savior On Tuesday (7), it became the first country to adopt bitcoin as legal tender, an experience that differs in expert opinion.
On the other hand, proponents say it will reduce commission costs to billions of dollars sent from abroad.
On the other hand, critics of the change warn that the adoption of bitcoin could lead to money laundering.
The change means that businesses must accept payments in bitcoin along with the US dollar, which has been El Salvador’s official currency since 2001 and will remain legal tender.
President Neb Bukele who has been lobbying for the adoption of Cryptocurrency, he says will help Salvadorans save about $400 million that the government estimates to spend annually in remittance commissions.
The 40-year-old president is popular with the public, but has been accused of undermining democracy in the country, including by the Biden government in the United States.
Doubts say bitcoin could increase the country’s regulatory and financial risks, and polls show Salvadorans are concerned about the cryptocurrency’s volatility, which could lose hundreds of dollars in value a day.
To a skeptical audience, Bukele promised all citizens $30 worth of bitcoin if they signed up for a government digital wallet.
before launch, El Salvador Bought 200 BitcoinBukele said, helping to push the coin above $52,000 for the first time since May.
By dawn Tuesday, the wallet had not yet appeared on Apple Inc.’s app download platforms. and Google and Huawei, creating a series of tweets from Bukele, including one with a red “Rage” icon.
The wallet was later provided by Huawei. Some citizens are optimistic.
“It would come in handy…we have families in the US and they can send money for free while banks charge fees,” said Rena Isabel Aguilar, who owns a beach store in El Zonte, about 30 miles southwest of the capital. San Salvador.
ATMs will convert bitcoins to dollars
Known as Bitcoin Beach, El Zonte aims to become one of the world’s leading bitcoin economies.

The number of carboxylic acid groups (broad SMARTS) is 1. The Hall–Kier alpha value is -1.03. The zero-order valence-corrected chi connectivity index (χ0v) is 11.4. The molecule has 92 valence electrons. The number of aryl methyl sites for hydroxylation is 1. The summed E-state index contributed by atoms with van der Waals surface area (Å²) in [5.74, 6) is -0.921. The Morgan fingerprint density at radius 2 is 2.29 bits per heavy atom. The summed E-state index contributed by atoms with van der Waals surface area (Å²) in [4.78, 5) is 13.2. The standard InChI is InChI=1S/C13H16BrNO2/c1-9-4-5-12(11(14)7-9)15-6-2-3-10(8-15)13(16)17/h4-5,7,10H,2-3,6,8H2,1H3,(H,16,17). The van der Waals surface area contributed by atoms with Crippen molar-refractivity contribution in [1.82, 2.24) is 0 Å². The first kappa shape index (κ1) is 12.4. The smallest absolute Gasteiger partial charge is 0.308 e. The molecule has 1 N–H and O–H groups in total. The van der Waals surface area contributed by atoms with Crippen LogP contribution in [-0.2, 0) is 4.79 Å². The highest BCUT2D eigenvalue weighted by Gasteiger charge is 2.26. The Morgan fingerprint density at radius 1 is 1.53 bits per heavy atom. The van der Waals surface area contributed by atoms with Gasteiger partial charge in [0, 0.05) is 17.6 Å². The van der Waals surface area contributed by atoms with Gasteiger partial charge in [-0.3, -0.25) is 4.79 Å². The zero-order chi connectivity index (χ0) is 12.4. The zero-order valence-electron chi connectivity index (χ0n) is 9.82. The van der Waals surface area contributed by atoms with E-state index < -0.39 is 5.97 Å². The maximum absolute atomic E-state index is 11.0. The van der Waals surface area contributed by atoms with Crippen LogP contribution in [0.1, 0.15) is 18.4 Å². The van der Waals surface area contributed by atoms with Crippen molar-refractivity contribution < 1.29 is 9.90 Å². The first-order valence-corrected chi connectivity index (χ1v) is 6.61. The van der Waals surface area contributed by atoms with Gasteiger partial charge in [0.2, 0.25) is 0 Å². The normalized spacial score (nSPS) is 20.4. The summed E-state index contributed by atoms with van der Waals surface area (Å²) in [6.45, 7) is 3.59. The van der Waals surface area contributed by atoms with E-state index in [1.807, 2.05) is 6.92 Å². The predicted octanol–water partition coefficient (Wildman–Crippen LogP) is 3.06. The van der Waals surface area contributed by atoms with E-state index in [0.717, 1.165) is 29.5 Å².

Before the launch, the government installed an ATM that will allow bitcoins to be converted into dollars and withdrawn without commission from a digital wallet called Chivo.
On Monday (6), Bukele tried to temper expectations for quick results and asked for patience.
“Like all innovations, the Bitcoin operation in El Salvador has a learning curve. Every path to the future is like this and not everything will be achieved in a day or a month.”
Volatility and the possibility of money laundering cause fear
The cryptocurrency has been notably volatile, rising to over $64,000 in April and dropping nearly $30,000 in May this year.
The move to legalize bitcoin alongside the US dollar has clouded the prospect of El Salvador’s pursuit of more than $1 billion in funding from the International Monetary Fund (IMF).
Analysts fear that the adoption of cryptocurrency could lead to money laundering in a country with serious problems related to government corruption and organized crime.
Bukele promised to stamp out corruption, but the Biden government recently put some of its close allies on a corruption blacklist.
In just two years in office, he assumed control of nearly every level of power.
Last week, the top justices appointed by his allies decided he could serve a second term.
Moody’s downgrades El Salvador’s credit score
After the bitcoin law was passed, rating agency Moody’s downgraded El Salvador’s credit quality, while dollar-denominated state bonds came under pressure.
But Bukele, who isn’t shy about controversy, on Monday retweeted a video that showed his face superimposed on actor Jaime Fox in a scene from “Django Unchained,” Quentin Tarantino’s film about American slavery.
The video showed Bukele hitting his face with the International Monetary Fund logo stamped on his face. Later, Bukele erased the retweet.
In his private tweet, Bukele said: “We must break the paradigms of the past. El Salvador has the right to advance to the First World.”
(With reporting by Anthony Esposito and Nelson Renteria; Additional reporting by Wilfredo Pineda in El Zonte, El Salvador; Editing by David Gregorio and Catherine Evans)
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